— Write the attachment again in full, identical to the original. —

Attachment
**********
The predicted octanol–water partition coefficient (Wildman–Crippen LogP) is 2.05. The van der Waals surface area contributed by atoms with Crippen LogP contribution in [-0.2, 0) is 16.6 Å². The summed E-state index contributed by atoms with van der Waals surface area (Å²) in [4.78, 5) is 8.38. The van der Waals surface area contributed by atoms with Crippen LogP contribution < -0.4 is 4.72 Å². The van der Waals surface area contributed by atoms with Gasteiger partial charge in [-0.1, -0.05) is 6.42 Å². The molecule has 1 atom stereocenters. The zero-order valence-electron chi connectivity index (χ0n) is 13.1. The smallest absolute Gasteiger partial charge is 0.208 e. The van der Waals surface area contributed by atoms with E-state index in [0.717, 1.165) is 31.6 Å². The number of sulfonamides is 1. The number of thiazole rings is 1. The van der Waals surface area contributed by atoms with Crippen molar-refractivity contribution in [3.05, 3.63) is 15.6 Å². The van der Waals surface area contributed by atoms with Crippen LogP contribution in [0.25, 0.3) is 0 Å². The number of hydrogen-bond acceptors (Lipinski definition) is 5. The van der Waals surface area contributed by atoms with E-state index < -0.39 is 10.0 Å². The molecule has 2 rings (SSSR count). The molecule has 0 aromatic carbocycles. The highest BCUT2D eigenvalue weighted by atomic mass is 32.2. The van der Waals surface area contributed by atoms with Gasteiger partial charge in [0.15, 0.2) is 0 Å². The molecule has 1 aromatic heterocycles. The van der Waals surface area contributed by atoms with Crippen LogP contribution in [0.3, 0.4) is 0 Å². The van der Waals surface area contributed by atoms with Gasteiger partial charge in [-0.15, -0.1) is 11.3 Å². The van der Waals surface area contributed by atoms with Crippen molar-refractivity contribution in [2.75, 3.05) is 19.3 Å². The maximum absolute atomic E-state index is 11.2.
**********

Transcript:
The predicted octanol–water partition coefficient (Wildman–Crippen LogP) is 2.05. The van der Waals surface area contributed by atoms with Crippen LogP contribution in [-0.2, 0) is 16.6 Å². The summed E-state index contributed by atoms with van der Waals surface area (Å²) in [4.78, 5) is 8.38. The van der Waals surface area contributed by atoms with Crippen LogP contribution < -0.4 is 4.72 Å². The van der Waals surface area contributed by atoms with Gasteiger partial charge in [-0.1, -0.05) is 6.42 Å². The molecule has 1 atom stereocenters. The zero-order valence-electron chi connectivity index (χ0n) is 13.1. The smallest absolute Gasteiger partial charge is 0.208 e. The van der Waals surface area contributed by atoms with E-state index in [0.717, 1.165) is 31.6 Å². The number of sulfonamides is 1. The number of thiazole rings is 1. The van der Waals surface area contributed by atoms with Crippen molar-refractivity contribution in [3.05, 3.63) is 15.6 Å². The van der Waals surface area contributed by atoms with Crippen LogP contribution in [0.25, 0.3) is 0 Å². The number of hydrogen-bond acceptors (Lipinski definition) is 5. The van der Waals surface area contributed by atoms with E-state index < -0.39 is 10.0 Å². The molecule has 2 rings (SSSR count). The molecule has 0 aromatic carbocycles. The highest BCUT2D eigenvalue weighted by atomic mass is 32.2. The van der Waals surface area contributed by atoms with Gasteiger partial charge in [0.15, 0.2) is 0 Å². The molecule has 1 aromatic heterocycles. The van der Waals surface area contributed by atoms with Crippen LogP contribution in [0.3, 0.4) is 0 Å². The van der Waals surface area contributed by atoms with Gasteiger partial charge in [-0.15, -0.1) is 11.3 Å². The van der Waals surface area contributed by atoms with Crippen molar-refractivity contribution in [2.75, 3.05) is 19.3 Å². The maximum absolute atomic E-state index is 11.2.